“Saying goodbye is difficult and most of us don’t do it enough.” (Brooke Castillo)
However, saying goodbye is part of life and it is necessary:
If we wish to evolve ourselves, if we want to make changes in our life to move forwards and make things better, we have to create space for the new:
We have to let go of what no longer serves us, what no longer fits into the life we want to have.
We need to say goodbye to the past
if we want to open the door to the present and welcome the future.
We need to say goodbye to relationships that are complete – relationships with things in our life, but also relationships with people, relationships with beliefs and thought pattern, and with habits.
Whatever it is, if we are holding on to something that’s no longer important to us, just because we had a relationship with it in the past, it will wear us down, slow us down, and it will suck up our energy.
Taking care of our things, of our beliefs, of our relationships with people consumes energy.
Dragging stuff along that no longer serves us is a waste of energy – and we have a limited amount of energy.
Why do we struggle to say goodbye?
There are many reasons why saying goodbye is so hard.
A very big one is that saying goodbye means making decisions and initiating change. And that’s something our mind doesn’t want us to do.
Our mind wants us to keep things as they are because it wants to keep us safe. It wants to avoid the unknown and the potential risk involved in letting new stuff into our life. Thus, it’s easier to hold on to everything and not have to decide to let it go.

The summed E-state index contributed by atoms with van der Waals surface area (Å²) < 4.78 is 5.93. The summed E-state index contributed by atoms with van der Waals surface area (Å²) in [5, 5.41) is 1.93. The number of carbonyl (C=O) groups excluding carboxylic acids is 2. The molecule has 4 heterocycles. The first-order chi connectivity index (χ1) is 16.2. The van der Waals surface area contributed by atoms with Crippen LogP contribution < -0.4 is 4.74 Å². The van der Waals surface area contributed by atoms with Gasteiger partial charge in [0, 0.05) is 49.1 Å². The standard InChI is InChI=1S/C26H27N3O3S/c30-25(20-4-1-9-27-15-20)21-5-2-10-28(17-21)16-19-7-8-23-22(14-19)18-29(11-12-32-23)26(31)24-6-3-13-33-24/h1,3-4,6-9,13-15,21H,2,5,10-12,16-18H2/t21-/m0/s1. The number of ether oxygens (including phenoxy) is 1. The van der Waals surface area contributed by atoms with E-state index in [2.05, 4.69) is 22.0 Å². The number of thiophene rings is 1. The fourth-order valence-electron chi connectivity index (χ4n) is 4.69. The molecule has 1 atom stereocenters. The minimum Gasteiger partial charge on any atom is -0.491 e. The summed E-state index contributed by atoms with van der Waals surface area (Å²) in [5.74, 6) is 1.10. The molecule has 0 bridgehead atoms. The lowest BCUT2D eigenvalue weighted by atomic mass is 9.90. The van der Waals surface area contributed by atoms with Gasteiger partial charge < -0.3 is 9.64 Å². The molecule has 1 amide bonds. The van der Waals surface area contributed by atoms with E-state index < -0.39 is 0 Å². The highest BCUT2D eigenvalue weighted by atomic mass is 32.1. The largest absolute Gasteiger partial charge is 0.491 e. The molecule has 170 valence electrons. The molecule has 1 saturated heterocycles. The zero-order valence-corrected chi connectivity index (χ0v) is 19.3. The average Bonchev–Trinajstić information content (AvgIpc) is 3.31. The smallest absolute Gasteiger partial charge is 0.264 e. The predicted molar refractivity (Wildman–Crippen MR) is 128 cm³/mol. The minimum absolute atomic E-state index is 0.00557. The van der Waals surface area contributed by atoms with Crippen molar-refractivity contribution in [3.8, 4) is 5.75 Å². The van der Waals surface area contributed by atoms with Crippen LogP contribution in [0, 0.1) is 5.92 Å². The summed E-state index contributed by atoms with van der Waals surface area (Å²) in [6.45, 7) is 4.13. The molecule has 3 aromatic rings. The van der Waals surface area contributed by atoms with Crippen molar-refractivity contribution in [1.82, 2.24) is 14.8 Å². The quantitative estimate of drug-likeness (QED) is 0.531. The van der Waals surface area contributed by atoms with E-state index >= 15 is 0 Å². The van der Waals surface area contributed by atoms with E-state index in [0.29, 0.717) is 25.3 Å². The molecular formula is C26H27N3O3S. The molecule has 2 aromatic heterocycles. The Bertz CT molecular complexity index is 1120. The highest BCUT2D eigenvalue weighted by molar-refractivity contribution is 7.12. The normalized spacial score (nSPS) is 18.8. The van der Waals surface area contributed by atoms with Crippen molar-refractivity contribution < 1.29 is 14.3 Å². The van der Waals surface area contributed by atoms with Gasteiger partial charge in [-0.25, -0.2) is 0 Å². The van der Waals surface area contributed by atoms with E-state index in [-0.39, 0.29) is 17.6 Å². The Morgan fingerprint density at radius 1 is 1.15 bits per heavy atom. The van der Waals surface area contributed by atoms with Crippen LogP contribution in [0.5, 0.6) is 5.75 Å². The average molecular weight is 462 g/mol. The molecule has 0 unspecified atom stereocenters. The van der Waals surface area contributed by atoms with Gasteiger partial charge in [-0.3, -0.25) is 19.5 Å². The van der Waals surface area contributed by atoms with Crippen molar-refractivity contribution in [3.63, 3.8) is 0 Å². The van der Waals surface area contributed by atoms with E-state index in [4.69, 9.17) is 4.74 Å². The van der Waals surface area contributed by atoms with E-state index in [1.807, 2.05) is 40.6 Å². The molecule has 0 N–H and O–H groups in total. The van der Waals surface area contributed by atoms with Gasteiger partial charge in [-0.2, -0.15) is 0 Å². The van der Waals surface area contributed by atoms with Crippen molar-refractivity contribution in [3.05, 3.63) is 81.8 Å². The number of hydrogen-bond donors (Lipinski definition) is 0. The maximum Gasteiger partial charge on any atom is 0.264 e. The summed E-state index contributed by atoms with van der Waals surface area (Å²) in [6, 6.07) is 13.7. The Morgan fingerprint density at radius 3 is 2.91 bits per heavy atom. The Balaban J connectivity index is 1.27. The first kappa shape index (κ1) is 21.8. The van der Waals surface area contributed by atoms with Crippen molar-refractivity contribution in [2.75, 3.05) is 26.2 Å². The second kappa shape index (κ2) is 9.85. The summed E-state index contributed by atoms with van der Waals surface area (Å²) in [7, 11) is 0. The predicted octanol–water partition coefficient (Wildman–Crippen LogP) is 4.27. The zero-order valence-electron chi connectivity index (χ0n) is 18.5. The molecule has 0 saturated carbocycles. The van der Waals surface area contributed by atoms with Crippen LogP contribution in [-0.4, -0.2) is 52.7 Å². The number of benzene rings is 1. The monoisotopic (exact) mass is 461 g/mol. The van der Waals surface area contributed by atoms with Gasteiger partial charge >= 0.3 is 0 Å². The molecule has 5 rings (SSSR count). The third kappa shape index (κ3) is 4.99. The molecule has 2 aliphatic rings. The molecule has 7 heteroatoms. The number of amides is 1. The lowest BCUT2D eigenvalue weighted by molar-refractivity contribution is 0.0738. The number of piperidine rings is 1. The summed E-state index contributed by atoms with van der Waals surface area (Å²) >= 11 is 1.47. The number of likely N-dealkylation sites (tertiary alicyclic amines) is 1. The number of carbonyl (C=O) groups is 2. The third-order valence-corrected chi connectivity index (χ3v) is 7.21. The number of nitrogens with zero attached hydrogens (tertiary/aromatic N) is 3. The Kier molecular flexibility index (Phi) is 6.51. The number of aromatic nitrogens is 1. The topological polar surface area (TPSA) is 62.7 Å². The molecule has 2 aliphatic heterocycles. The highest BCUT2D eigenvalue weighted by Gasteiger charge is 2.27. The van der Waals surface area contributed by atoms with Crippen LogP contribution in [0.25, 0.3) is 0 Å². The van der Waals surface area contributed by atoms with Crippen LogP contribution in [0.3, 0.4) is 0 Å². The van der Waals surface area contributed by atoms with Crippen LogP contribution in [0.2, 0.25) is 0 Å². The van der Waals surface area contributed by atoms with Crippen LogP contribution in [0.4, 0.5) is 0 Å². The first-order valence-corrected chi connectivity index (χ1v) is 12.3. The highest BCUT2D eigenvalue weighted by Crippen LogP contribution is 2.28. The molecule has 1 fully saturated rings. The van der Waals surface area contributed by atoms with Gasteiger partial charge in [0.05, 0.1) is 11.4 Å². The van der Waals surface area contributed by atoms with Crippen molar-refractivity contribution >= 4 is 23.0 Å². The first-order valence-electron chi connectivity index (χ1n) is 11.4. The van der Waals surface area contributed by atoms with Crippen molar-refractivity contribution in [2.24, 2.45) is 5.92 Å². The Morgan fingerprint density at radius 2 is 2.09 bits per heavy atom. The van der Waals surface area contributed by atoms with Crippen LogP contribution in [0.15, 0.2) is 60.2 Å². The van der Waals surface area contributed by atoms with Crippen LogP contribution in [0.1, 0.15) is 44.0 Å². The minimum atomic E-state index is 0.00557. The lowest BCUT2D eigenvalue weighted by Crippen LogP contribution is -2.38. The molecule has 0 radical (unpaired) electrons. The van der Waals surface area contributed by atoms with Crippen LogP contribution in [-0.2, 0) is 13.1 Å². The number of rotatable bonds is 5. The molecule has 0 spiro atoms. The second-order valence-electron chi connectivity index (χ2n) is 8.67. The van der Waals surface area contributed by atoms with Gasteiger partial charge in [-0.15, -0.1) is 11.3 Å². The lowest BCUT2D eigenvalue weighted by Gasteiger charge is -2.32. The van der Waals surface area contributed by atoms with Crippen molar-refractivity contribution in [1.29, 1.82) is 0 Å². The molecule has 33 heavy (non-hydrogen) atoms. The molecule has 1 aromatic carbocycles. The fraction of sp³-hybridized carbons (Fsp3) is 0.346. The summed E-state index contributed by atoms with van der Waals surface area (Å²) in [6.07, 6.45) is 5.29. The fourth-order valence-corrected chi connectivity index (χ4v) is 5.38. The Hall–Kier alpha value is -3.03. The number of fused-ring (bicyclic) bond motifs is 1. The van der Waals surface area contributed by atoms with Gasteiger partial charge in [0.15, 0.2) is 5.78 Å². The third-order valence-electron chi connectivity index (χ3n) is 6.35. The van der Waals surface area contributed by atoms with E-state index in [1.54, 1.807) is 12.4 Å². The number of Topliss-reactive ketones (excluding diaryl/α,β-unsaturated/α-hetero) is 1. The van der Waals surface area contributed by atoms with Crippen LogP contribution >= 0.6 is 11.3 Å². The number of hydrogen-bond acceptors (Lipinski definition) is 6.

Also, we tend to associate loss or pain with saying goodbye. We try to avoid saying goodbye because we don’t want to experience any loss or pain.
Another reason for not making decisions and not saying goodbye is that we are afraid that we will regret letting go of that thing or that relationship or that belief.
So how do we know when to say goodbye?
If we have invested time, effort or money into something we are often hesitant to let it go ‘for free’.
We think we should only sort out what is damaged, broken, no longer working.
That’s why we keep so much stuff in our life that’s still usable but no longer useful.
However, there doesn’t have to be something wrong with something for us to say goodbye to it.
If we don’t need, use, love it any longer, it occupies undeserved space in our home, mind or heart and uses up our energy. Space and energy that we need for new things, people, thoughts, etc. to come in.
How do we make goodbye decisions?
We have to be(come) aware of what we have now, and we have to make decisions about what we want to keep and have in future.
First we take an inventory of what we currently have.
We make lists of our stuff: the things in our cupboards and drawers, the relationships with people, the beliefs and habits we have.
Then we ask ourselves questions and we answer them honestly.
We can ask (Suggestions from Brooke Castillo, The Life Coach School):
- ‘Would I buy it again today?’
- ‘Would I start a relationship with this person again today?’
- ‘Would I choose this way of thinking again today?’
If the answer is no, it’s time to decide to say goodbye.
It’s important that we make these decisions clearly and definitely, we have to commit to the goodbye and not look back.
Then we can move forward and open up to something new.